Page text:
The United States and Canada have extended the closure of the border to non-essential travel between the two countries until Feb. 21 in a continuing effort to slow the spread of COVID-19, according to tweets Tuesday from both sides of the border.
All essential travel, such as that for trade between the nations, will continue as usual.
The closure was set to expire Jan. 21 before Canadian Minister of Public Safety and Emergency Bill Blair announced the extension of the closure in a Jan. 12 tweet.
“Our Government will continue to ensure the safety of Canadians against #COVID19 and base our decisions on the best public health advice available,” Blair wrote in the tweet.
Canadian Prime Minister Justin Trudeau also announced the decision to keep the border closed on Tuesday, telling media the extension is “an important decision, and one that will keep people on both sides of the border safe,” according to a story posted by Global News.
Approximately an hour later, a tweet from U.S. Homeland Security echoed the announcement, adding that the U.S. border closure with Mexico also has been extended another month to Feb. 21.
“We are working closely with Mexico and Canada to keep essential trade & travel open while also protecting our citizens from the virus,” the Homeland Security tweet read.
The U.S. and Canada first agreed to close the border to non-essential travel beginning March 21, and have extended that restriction on a month-by-month basis. Tuesday’s announcement officially marks the 10th such extension, as the closure is now nearing a full year.
COVID numbers update
The numbers on both sides of the border do not signal a reopening coming anytime soon, as both the U.S. and Canada are seeing big increases this fall.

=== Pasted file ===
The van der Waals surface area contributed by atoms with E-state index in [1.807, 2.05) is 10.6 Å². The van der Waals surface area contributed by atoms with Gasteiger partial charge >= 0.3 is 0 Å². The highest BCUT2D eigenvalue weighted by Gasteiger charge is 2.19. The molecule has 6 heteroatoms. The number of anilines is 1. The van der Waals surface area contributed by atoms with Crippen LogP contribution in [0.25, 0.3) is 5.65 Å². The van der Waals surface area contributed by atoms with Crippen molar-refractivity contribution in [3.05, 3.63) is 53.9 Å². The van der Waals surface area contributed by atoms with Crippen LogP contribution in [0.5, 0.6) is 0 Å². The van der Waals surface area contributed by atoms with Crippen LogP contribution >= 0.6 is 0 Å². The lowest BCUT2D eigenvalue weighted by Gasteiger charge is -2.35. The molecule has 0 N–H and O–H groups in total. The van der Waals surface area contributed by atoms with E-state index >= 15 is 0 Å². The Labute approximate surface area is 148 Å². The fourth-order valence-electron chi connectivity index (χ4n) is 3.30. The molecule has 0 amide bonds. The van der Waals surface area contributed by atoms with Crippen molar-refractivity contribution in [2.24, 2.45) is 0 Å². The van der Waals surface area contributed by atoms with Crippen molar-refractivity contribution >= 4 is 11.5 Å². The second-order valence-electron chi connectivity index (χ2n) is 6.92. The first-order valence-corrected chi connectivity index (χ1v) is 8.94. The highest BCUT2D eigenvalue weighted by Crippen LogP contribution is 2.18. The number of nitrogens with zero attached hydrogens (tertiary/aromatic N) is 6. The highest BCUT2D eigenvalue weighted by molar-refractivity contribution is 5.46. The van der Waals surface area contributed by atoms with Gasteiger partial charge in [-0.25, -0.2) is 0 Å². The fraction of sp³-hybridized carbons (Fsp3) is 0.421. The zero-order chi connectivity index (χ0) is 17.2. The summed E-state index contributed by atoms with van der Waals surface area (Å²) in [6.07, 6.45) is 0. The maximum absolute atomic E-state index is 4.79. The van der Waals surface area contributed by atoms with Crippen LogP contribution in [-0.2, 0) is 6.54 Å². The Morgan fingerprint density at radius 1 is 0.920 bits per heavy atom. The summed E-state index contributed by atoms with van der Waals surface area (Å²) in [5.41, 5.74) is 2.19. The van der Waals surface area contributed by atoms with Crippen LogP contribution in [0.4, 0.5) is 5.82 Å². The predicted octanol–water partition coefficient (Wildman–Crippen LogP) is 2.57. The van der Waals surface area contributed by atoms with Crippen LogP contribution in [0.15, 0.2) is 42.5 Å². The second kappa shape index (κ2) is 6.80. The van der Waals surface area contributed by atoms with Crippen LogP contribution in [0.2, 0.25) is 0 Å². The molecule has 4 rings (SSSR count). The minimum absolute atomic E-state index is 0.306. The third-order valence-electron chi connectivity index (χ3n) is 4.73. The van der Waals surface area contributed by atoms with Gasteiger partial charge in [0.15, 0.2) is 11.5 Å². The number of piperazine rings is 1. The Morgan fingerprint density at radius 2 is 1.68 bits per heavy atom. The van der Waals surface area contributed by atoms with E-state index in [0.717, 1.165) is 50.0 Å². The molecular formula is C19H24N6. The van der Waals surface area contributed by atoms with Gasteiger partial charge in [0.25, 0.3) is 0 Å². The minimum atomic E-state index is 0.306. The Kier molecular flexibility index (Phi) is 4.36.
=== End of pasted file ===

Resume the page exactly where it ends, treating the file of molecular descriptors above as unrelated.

As of Tuesday morning, the United States remained the hardest-hit country in the world during the pandemic with more than 22.6 million confirmed cases and 377,000 related deaths, according to the John Hopkins University COVID-19 dashboard. Canada, meanwhile, was 23rd overall with more than 676,000 cases and 17,000 related deaths.
The U.S. is the third-most populated country in the world with 331,002,651 residents, according to worlometers.info, while Canada is No. 39 with 37,742,154 residents.
According to the British Columbia COVID-19 dashboard as of Monday, Jan. 11, the province has seen 58,107 total cases during the pandemic and 1,010 confirmed deaths — an increase of 18,047 cases and 423 deaths since the last border extension was announced Dec. 11. With a population of approximately 5.1 million, British Columbia has seen an infection rate of 353.9 cases and 8.4 deaths per 100,000 residents in the past month.
The Washington State Department of Health, meanwhile, reported 265,312 confirmed cases and 3,699 related deaths on Monday — an increase of 72,899 cases and 849 deaths since Dec. 11. With a population of approximately 7.5 million, the state has averaged 972.0 cases and 11.32 deaths per 100,000 residents in the past month.
Closure economic impact
Whatcom County is certainly feeling the economic impact of the border closure, which now prepares to enter its eighth month.
The Western Washington University Border Policy Research Institute found before the pandemic that Canadians comprise approximately 75% of cross-border travelers to and from Whatcom County, depending on the exchange rate when the border is open, according to information Director Laurie Trautman emailed to The Bellingham Herald for an earlier story.
In 2018, that would have represented approximately 10.5 million southbound Canadian travelers through the Blaine, Lynden, Sumas and Point Roberts points of entry.
Those Canadians represent a large portion of consumers in Whatcom County — anywhere from 2% to 46% of the weekend customer base Whatcom County retailers see, Trautman reported, adding that the average is about 17%.